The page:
Apart from the general characteristics of hemipteran species previously described, the Reduviidae are characterized by a modal diploid number of autosomes of 20 with a range between 10 and 34, and both simple and multiple sex chromosome systems (XY/XX, X0/XX, and XnY/XnXn; male/female) (Ueshima 1979, Manna 1984, Poggio et al. 2007a). Cytogenetic data are currently available for about 152 species belonging to 11 subfamilies; 79 of them belong to Triatominae, 33 to Harpactorinae, 12 to Stenopodainae, and 10 to Peiratinae. The remaining species are evenly distributed among seven other subfamilies: Reduviinae (7 species), Ectrychodiinae (3), Emesinae (3), Phymatinae (2), Bactrodinae (1), Hammacerinae (1), and Saicinae (1) (Poggio et al. 2007a, Kaur et al. 2009, Panzera et al. 2010). Within Hammacerinae, only Microtomus conspicillaris (Drury 1782) has been cytogenetically analysed. Its diploid chromosome number is 2n=30 with a sex chromosome system XY/XX and a pair of minute chromosomes denoted as m-chromosomes (Piza 1957).

Furthemore, cytogenetic data for species belonging to Reduviidae point to the presence of C-heterochromatin at terminal regions on a few or all autosomal pairs, and/or on one of the sex chromosomes, whereas the other one is completely heterochromatic (Poggio et al. 2006, Panzera et al. 2010). However, in Triatominae inter- and intraspecific differences in the position, quantity and meiotic behaviour of constitutive heterochromatin have revealed considerable cytogenetic variability (Panzera et al. 2010).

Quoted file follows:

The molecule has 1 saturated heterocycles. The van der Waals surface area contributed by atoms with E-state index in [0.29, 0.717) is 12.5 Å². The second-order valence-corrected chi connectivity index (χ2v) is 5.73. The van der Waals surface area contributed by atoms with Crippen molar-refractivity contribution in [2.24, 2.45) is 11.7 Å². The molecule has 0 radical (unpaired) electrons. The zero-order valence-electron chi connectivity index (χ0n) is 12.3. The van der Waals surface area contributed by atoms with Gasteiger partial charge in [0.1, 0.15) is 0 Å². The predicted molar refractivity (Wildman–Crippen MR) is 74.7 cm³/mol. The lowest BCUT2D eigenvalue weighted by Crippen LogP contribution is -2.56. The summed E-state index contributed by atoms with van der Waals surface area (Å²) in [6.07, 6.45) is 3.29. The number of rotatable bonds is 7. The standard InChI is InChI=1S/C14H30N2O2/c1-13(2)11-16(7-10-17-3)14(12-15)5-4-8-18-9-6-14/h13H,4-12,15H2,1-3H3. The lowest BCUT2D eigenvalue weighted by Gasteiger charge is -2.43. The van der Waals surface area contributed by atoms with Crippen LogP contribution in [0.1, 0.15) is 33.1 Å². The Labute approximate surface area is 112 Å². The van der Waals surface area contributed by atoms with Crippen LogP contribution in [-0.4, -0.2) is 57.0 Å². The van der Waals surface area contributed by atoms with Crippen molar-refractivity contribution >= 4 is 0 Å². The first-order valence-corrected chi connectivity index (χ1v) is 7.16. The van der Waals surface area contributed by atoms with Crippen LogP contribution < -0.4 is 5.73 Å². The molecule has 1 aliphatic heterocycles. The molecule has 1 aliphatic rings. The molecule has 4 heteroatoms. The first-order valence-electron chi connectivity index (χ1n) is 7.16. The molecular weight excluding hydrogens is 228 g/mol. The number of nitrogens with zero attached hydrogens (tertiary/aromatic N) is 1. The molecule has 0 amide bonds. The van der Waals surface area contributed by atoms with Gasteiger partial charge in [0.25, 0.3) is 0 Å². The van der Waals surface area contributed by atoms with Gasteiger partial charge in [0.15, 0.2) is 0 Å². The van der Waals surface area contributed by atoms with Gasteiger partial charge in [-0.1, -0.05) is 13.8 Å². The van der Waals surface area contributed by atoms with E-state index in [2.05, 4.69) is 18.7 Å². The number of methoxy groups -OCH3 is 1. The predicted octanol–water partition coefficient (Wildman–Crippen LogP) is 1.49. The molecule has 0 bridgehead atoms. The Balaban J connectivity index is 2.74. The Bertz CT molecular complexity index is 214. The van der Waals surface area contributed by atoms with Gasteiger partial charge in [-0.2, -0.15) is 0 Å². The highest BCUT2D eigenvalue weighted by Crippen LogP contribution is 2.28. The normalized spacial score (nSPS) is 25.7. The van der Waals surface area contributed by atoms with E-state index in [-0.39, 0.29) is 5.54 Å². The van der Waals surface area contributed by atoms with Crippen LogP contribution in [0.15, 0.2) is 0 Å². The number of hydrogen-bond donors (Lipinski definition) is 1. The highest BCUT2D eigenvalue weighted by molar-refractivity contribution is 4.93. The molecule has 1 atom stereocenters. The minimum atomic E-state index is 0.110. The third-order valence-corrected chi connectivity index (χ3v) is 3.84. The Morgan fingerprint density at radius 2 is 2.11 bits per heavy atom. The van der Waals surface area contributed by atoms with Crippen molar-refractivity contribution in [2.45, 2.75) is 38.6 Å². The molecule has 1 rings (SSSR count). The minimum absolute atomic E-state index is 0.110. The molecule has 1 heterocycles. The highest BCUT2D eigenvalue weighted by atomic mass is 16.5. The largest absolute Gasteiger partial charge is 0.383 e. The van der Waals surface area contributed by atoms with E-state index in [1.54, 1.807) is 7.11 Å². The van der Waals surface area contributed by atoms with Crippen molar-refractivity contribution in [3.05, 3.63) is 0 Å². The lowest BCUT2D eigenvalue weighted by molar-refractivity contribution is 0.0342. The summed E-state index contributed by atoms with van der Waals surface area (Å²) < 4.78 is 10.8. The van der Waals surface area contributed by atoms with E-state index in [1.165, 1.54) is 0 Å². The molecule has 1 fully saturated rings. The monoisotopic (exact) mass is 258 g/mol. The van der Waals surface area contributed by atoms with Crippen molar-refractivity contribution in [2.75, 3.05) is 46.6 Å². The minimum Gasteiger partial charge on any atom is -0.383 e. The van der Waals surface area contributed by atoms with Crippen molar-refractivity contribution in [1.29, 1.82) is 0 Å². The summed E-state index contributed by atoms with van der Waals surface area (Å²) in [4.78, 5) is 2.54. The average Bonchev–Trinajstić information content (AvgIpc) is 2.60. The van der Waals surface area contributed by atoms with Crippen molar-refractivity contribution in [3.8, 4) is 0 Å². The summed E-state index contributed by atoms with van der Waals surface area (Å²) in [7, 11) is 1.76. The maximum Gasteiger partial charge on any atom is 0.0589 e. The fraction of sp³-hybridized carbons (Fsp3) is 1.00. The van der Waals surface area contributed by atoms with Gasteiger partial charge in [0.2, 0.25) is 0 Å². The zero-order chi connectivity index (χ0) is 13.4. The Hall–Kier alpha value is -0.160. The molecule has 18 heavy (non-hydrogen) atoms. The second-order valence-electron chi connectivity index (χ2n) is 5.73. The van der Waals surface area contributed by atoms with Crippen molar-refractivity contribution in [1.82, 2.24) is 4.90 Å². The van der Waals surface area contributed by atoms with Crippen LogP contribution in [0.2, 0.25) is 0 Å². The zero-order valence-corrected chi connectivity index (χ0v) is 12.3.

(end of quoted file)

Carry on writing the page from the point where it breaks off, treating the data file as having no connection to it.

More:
So far, the location of nucleolus organizing regions (NORs) has been analysed in only 14 reduviid species by Ag-NOR, fluorescent banding and/or fluorescent in situ hybridization (FISH) with ribosomal DNA (rDNA) probes (18S, 26S or 45S). These results show that in Reduviidae the NOR can be located either at terminal position on one autosomal pair, or on the sex chromosomes. The presence of NORs in both X and Y chromosomes was reported in two species belonging to two different subfamilies (Harpactorinae and Triatominae) (Morielle-Souza and Azeredo-Oliveira 2007, Poggio et al. 2008), and NORs on one autosomal pair plus on one sex chromosome was found in four species, three of them belonging to Triatominae (Morielle-Souza and Azeredo-Oliveira 2007, Bardella et al. 2008, Panzera et al. 2008) and one to Harpactorinae (Poggio et al. 2007b). Of all species analysed, in only two species belonging to Triatominae the NOR regions co-localized with CMA3 bright bands (Severi-Aguiar et al. 2006, Morielle-Souza and Azeredo-Oliveira 2007).